New York Times Offers Pricey Reporter-Guided Tour of 'Once-Forbidden' Iran, Review of Ayatollah's 'Accomplishments'

October 13th, 2014 8:27 AM

Ira Stoll at reports that “For the price of $6,995, the New York Times is offering 13-day tours of Iran guided by Times journalist Elaine Sciolino.” It’s a pretty hard sell, but the Times website tries to sell Tehran as a party town with “joie de vivre.”

Tehran is an interesting fusion of old meeting new; conservative elders uphold the traditions of the illustrious Persian past while the young and fashionable adopt a new trendy joie de vivre. The city itself may be a little on the dusty and ugly side but it’s the grit that gives it flavor and even color.

So that’s what the ayatollahs do, “uphold the illustrious Persian past”? There may be no funnier sentence than “sure, Tehran is ugly, but the grit is so colorful.” The Times even promises great insights into the “accomplishments” of Ayatollah Khomeini:

The tour will also pass through the towns of Dorud and Aligudarz before arriving in Khomein and the family residence of Ex-Iranian religious leader and politician Ruhllah Khomeini. The tour expert will offer excellent insights into his life and accomplishments.

One can obviously sense that the Times, forever hostile to the American booboisie that’s “Islamophobic” and loathes the Iranians for taking our Americans hostage (not to mention blowing up so many American soldiers in Iraq). Only the Times can offer that “nuanced” take that Ayatollah Khomeini had “accomplishments” most Americans aren’t smart enough to understand. Hostage-taking? Building a nuclear bomb? Shooting dissidents in the street? That's just part of a "complicated timeline," they insist:

Journey 2,500 years back in time to discover the ancient secrets of Persia on this 13-day itinerary incorporating some of most well preserved archaeological sites in the world. Welcome to the once-forbidden land of Iran. Journey with on-the-ground experts who will help untangle this nation’s complicated timeline.

Sciolino, the "on-the-ground expert," is sold as someone who flew with Khomeini back into Tehran from exile and covered the hostage crisis. In 2004, she prematurely mourned the death of Palestinian terrorist leader Yasser Arafat. Brent Bozell wrote she never used the T-word: instead, Sciolino referred to Arafat as a cult hero, "the guerrilla fighter and Nobel [ahem, "Peace"?] Prize winner who has symbolized the Palestinian struggle for statehood for four decades." Of his potential Muslim extremist successors, Sciolino warned they had "little of the street credibility and aura that surrounded Mr. Arafat."

Then there’s the obvious question if American tourists will be safe. Stoll noted:

The State Department, however, warns: "Some elements in Iran remain hostile to the United States. As a result, U.S. citizens may be subject to harassment or arrest while traveling or residing in Iran...The U.S. government does not have diplomatic or consular relations with the Islamic Republic of Iran and therefore cannot provide protection or routine consular services to U.S. citizens in Iran."

Travelers dissatisfied with their experience on the trip may have a tough time if they try to sue. The "terms and conditions" for the trip include a "binding arbitration clause" that gives arbitrators, "not any federal, state, or local court or agency," "exclusive authority to resolve any dispute" related to the trip. A 2010 New York Times editorial described such binding arbitration clauses as "pretty unfair" and advised readers to "beware" them.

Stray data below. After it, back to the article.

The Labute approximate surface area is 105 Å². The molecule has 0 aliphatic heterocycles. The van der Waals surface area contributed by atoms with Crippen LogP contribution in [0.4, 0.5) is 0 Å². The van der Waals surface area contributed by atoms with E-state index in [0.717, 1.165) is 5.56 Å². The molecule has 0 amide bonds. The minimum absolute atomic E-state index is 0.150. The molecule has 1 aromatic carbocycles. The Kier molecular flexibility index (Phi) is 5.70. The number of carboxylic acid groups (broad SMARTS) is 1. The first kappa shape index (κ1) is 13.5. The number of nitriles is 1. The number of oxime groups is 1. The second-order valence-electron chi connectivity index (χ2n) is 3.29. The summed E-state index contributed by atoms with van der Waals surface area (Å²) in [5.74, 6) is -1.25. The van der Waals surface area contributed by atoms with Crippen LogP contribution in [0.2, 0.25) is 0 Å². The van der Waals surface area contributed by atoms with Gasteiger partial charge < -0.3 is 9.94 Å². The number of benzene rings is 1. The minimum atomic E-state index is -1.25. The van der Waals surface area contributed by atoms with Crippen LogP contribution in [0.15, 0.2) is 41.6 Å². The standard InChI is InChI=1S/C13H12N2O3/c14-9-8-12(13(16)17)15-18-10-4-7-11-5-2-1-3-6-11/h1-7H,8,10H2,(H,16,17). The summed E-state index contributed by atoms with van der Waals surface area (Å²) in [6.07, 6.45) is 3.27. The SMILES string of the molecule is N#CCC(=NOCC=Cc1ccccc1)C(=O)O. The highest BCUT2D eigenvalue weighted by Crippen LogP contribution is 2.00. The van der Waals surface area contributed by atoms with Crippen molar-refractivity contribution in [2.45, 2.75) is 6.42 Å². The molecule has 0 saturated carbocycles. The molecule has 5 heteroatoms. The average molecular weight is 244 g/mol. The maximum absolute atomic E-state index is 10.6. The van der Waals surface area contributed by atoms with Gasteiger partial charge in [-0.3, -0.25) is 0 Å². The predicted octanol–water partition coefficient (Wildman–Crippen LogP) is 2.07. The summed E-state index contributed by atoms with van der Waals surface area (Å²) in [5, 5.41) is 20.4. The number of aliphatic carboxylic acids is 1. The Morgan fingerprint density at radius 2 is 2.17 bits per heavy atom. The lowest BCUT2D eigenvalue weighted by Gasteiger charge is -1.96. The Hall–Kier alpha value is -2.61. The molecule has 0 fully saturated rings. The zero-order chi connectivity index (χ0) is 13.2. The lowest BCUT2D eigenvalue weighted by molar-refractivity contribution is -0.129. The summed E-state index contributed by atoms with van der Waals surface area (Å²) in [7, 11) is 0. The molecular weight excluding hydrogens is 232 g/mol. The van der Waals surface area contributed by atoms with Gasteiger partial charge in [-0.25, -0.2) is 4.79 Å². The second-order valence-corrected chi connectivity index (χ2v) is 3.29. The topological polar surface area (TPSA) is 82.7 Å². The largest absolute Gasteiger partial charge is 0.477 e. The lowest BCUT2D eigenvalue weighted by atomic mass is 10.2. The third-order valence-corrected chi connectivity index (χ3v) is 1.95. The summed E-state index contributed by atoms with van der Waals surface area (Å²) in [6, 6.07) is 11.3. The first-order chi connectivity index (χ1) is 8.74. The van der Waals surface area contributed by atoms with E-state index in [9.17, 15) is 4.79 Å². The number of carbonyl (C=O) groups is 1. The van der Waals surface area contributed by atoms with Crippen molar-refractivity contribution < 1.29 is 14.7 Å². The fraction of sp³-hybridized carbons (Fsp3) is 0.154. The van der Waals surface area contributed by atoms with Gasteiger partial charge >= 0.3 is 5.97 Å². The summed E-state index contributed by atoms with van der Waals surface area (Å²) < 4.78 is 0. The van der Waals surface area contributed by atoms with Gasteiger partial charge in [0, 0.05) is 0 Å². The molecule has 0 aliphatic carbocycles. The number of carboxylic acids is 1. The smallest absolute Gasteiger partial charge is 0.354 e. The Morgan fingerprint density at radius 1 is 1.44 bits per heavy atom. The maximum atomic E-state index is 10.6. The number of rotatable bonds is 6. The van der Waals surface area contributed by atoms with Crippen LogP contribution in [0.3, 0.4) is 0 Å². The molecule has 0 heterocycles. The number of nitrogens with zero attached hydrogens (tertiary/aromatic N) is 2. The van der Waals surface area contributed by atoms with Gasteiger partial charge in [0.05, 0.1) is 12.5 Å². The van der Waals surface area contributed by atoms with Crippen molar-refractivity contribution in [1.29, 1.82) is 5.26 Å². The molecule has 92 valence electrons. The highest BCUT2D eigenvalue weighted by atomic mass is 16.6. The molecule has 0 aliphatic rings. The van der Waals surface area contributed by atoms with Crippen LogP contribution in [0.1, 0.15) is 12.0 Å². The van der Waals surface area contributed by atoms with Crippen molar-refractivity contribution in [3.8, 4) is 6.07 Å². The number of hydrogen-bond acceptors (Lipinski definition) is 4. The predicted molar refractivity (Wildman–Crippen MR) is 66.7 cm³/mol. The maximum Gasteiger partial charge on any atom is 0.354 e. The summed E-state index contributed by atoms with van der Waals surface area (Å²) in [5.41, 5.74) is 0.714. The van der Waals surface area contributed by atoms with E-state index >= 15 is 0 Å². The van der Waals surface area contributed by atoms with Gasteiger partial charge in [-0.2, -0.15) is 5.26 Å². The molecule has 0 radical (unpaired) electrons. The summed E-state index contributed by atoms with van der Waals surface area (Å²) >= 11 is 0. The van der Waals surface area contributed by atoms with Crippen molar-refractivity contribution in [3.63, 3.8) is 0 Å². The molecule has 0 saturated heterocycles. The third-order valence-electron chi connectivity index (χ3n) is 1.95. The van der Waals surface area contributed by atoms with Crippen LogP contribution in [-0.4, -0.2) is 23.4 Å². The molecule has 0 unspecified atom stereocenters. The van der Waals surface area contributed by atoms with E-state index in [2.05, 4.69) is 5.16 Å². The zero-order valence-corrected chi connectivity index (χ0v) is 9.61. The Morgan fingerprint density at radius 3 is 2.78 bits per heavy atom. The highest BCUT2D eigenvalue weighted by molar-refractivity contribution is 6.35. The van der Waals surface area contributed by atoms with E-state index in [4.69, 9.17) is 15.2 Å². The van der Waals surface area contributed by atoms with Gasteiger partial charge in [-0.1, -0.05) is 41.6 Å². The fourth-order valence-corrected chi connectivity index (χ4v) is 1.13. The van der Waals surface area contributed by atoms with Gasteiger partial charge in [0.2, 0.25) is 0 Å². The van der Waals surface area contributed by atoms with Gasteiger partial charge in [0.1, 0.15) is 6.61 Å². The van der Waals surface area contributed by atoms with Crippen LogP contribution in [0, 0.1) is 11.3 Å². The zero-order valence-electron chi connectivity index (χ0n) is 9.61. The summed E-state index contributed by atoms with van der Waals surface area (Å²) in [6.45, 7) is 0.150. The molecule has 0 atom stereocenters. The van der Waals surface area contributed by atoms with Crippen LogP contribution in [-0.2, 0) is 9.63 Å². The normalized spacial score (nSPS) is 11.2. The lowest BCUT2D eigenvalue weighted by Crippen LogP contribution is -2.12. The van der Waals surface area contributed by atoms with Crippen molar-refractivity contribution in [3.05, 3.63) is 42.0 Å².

It ought to concern potential travelers that the Times insists “We assume no responsibility for any personal injury, property damage or other loss, accident, delay, inconvenience or irregularity which may be occasioned by reason of any matter beyond our exclusive control including but not limited to a delay or cancellation that causes you to miss all or any portion of the Tour, acts of God, acts of government, war, terrorist acts, riots, disaster, weather extremes or strikes.”

The Times actually promotes the trip with this sentence: "With the ongoing unstable problems of the country, visiting may be once-in-a-lifetime experience."

Stoll concluded:

There's no mention at all in the Times promotional language about the tour of Iran's status as a state supporter of terrorism, of its pursuit of nuclear weapons, or of its human rights abuses. For information about those abuses, anyone considering plunking down nearly $7,000 for the pleasure of accompanying a Times journalist on a "relaxing evening and dinner" after antique shopping in Iran may want to consider, first, browsing the State Department's latest human rights report on Iran. It reports that under Iranian law, "a woman who appears in public without an appropriate headscarf (hijab) may be sentenced to lashings and fined." It also says that "The law criminalizes consensual same-sex sexual activity, which may be punishable by death or flogging."

One can understand why the Times is seeking new revenue opportunities as a tour operator, since its revenues in traditional areas such as newspaper subscriptions and advertising are not growing fast enough to satisfy investors. But there is potential for this sort of thing to adversely affect the Times' journalism. How fair will Times journalism be toward those calling for tougher Iran sanctions if the sanctions would force the newspaper to cancel its lucrative luxury tours of Iran? Why are Times journalists lending their reputations, such as they are, to promotional material that describes Iran as a kind of paradise — "colorful bazaars," "trendy joie de vivre" — while skipping over the reality of other parts of Iran, like, say, Evin Prison?

["WTH" hat tip: Dan Gainor]